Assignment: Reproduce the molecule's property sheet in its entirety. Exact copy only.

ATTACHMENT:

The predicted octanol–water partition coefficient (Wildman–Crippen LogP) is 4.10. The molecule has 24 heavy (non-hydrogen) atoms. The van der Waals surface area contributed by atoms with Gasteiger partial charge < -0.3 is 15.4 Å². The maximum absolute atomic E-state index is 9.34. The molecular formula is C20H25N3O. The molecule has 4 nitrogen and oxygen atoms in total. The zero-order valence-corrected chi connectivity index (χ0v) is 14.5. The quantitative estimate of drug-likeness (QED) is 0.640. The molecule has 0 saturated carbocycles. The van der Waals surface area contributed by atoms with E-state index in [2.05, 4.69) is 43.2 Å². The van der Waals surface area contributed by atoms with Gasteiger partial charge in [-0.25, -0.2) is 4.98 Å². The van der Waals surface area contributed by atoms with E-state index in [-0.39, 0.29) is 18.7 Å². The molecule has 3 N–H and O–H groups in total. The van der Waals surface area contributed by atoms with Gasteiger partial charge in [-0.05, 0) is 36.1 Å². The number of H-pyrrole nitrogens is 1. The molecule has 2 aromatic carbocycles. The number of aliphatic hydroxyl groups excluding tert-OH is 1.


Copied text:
The predicted octanol–water partition coefficient (Wildman–Crippen LogP) is 4.10. The molecule has 24 heavy (non-hydrogen) atoms. The van der Waals surface area contributed by atoms with Gasteiger partial charge < -0.3 is 15.4 Å². The maximum absolute atomic E-state index is 9.34. The molecular formula is C20H25N3O. The molecule has 4 nitrogen and oxygen atoms in total. The zero-order valence-corrected chi connectivity index (χ0v) is 14.5. The quantitative estimate of drug-likeness (QED) is 0.640. The molecule has 0 saturated carbocycles. The van der Waals surface area contributed by atoms with E-state index in [2.05, 4.69) is 43.2 Å². The van der Waals surface area contributed by atoms with Gasteiger partial charge in [-0.25, -0.2) is 4.98 Å². The van der Waals surface area contributed by atoms with E-state index in [-0.39, 0.29) is 18.7 Å². The molecule has 3 N–H and O–H groups in total. The van der Waals surface area contributed by atoms with Gasteiger partial charge in [-0.05, 0) is 36.1 Å². The number of H-pyrrole nitrogens is 1. The molecule has 2 aromatic carbocycles. The number of aliphatic hydroxyl groups excluding tert-OH is 1.